The Post-Apocalyptic wasteland is a trope that has been used in games for a while now, and while some can do it ok (RAGE), there are others that can do it better (Fallout). The Last of Us is a game that may work within the trope, but completely redefines the kind of experience that has been available so far. It is impossible to deny any inspiration from the novel The Road, and by using the apocalyptic setting to tell a very human-centric story, Naughty Dog created a truly compelling piece. Very rarely has a game such as this been able to create a narrative both within and outside of the working cut scene structure, especially one that had me stop at each locale to stare at the environment as well as hoping to pick up on a conversation between the two protagonists.

            Organic is not generally a word used to describe a game, visceral perhaps, but not organic. When used it in the context of the The Last of Us, it mean a variety of components that are familiar to game design that have been done in such a way that make the game feel a more natural experience than other AAA titles that gamers are used too. The story transitions very naturally, cut scenes are not distracting and going from gameplay to scene and vice versa are not jarring at all. The story itself, while using a zombie archetype, uses a very natural and more plausible reason to have "Zombies" and variations than other games and by doing so, actually makes the plot line all the more horrifying. The music is minimalist and does not control the players emotions, but rather perfectly sets the tone for the situation at hand, and by minimalist, a comparison to No Country for Old Men seems applicable. The gameplay as well is very organic since the ability to detect enemies is not due to having radar but rather Joel's ability to listen and detect sound, which beautifully comes with the downfall of not being able to identify still enemies. Crafting requires the player to be conservative in controversies while also making an effort to search in order to progress effectively.

            In terms of the actual narrative, The Last of Us is a masterpiece, with a very finely written script both in and out of cut scenes, depicting a lifestyle that would both be horrifying to live in, but also completely feasible feeling. Every character that goes beyond the standard enemy is beautifully written, with life-like and relatable to some degree and without wanting to reveal too much, they are all fascinating examples of what humanity can become given the need for survival. The story itself is broken up over the seasons and has a very definitive beginning middle and end that coincides perfectly with the evolution of Joel and Ellie's relationship. While the climax of the story could be taken in two separate paths, the ending itself is daring, ambiguous, but packaged with a complete experiences that leaves no desire for a sequel.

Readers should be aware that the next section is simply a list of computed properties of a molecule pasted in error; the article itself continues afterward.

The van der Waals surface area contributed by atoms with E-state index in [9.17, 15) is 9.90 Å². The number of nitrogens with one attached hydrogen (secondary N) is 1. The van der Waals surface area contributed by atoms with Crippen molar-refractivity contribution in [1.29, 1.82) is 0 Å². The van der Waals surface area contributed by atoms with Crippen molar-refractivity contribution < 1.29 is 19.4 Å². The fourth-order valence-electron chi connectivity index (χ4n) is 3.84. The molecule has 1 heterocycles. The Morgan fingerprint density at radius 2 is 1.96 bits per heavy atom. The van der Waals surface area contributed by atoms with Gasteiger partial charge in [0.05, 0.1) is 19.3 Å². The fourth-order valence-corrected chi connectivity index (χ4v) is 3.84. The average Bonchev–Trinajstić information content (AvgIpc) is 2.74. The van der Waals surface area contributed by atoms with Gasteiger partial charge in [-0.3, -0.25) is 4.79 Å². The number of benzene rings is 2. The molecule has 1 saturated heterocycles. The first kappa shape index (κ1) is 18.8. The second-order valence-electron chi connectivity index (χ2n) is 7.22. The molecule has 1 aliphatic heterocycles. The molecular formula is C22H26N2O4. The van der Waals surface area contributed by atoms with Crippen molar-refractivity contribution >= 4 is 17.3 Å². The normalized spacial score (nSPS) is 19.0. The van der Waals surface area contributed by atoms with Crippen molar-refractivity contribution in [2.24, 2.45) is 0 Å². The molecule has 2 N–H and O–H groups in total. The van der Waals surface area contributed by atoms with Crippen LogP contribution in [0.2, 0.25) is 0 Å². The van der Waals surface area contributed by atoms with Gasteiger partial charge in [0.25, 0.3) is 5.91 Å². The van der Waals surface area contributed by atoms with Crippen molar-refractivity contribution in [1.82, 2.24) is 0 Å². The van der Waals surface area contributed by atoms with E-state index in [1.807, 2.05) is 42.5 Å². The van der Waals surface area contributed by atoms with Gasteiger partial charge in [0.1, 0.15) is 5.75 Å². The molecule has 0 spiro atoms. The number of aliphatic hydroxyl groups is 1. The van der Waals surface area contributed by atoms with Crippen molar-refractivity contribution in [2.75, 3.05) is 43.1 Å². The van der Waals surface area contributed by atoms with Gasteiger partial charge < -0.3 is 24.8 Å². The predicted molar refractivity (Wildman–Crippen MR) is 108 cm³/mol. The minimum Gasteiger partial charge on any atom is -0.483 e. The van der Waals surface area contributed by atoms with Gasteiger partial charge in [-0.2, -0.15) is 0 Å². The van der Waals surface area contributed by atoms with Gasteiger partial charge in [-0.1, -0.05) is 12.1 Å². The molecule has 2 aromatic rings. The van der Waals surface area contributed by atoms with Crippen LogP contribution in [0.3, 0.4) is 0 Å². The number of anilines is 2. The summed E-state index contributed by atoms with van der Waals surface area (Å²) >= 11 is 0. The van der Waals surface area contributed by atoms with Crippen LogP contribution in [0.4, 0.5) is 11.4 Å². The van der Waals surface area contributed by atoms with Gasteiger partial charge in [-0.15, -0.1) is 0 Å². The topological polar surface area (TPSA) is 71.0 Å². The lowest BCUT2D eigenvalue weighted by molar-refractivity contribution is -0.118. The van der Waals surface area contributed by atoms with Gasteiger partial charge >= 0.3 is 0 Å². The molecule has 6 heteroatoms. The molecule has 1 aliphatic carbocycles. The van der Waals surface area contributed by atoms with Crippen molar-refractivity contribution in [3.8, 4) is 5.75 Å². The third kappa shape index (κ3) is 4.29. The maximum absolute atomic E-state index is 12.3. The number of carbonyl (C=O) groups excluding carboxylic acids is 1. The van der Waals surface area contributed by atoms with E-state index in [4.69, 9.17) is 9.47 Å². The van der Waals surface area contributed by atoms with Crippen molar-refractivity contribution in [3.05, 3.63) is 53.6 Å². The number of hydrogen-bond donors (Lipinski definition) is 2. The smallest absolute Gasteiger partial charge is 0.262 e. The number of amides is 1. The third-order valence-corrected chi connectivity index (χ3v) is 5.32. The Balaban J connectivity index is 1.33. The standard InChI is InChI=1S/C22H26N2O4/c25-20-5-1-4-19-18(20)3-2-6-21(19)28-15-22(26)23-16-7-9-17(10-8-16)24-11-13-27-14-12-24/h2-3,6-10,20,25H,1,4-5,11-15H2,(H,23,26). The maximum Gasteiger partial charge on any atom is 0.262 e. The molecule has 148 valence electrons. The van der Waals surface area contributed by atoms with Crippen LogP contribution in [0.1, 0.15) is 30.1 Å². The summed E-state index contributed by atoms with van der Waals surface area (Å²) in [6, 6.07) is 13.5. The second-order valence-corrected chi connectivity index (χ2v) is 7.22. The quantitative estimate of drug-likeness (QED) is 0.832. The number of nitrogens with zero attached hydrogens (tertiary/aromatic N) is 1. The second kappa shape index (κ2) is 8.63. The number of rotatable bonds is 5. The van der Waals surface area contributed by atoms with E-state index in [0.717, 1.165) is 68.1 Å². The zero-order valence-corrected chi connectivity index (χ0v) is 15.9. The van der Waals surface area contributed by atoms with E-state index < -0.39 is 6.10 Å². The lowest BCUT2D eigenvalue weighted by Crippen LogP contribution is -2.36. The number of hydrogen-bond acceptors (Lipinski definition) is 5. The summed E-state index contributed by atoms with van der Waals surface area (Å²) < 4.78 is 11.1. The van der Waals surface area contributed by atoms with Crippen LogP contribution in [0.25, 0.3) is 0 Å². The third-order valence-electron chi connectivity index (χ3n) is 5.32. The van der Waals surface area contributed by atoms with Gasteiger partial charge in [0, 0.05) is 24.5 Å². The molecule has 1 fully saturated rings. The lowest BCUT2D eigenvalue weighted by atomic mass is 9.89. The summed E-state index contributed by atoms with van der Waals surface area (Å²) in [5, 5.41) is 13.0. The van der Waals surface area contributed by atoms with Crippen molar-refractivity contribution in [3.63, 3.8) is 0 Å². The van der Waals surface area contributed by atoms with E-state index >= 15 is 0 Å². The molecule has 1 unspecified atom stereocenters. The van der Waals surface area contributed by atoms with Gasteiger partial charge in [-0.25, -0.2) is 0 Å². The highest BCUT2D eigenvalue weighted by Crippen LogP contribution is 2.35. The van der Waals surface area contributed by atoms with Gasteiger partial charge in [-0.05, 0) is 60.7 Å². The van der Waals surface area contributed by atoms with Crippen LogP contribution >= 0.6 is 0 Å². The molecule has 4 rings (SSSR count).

The Last of Us though cannot truly be discussed without mentioning the standout relationship between Joel and Ellie. Ellie, being someone who was born in the apocalyptic times, provides all sort of interesting opportunities for Naughty Dog, and is a truly loved partner. She helps Joel in combat, she addresses things in the environment, and she is wonderfully voice acted. The little touches too are phenomenal, such as how she tucks under Joel when in cover or when she becomes a greater asset in combat (no spoilers). Their relationship evolves naturally and works within the overall narrative and gameplay perfectly.

            The gameplay is tight and provides for great variation. Skills are earned throughout the story such as different weapons, upgrades, and crafting recipes. Each weapon feels significant in its own way and every upgrade feels like an earned advantage over what came before. Parts are found to physically improve the weapons such as holsters for quick switching, or improved scopes or reload speed, whereas survival guides are used to improve tools such as Medkits or Molotovs. Running is not infinite, and feels well balanced, and crouching requires slow and methodical thought in approaching a situation. The use of light and sound are also crucial to encounters based on the enemy at hand. My only real complaint is during the non-combat situations, I would have hoped for a faster jogging speed to collect supplies and continue the story. On the note of traversal however, the animation for the way Joel runs is a definitive sign for whether or not there is still an enemy around. When it comes to navigating the maps (which are all fairly large) cover is a natural transition by simply waking (or crouching) up against a surface, vaulting is as simple as a button motion and there is the real capability to be in constant motion and not getting bogged down in the geometry.

            The only real detriment to the The Last of Us, is the repetition of puzzles, which really serves more as a way to navigate the environment to provide variation, than to bog down the player. Needless to say there is plenty of palette and ladder moving to be had. The multiplayer also, while decent, is not going to take time away from the heavy hitters on the market. However, the multiplayer does take a creative role by making each match become a fight for helping those in your own personal survival group, with more resources allocated to feeding your own and brining in new citizens. It is a purely meta experience, but does create an interesting narrative.

This game is best served cold, try to find out as little as possible about anything, and enjoy the experience.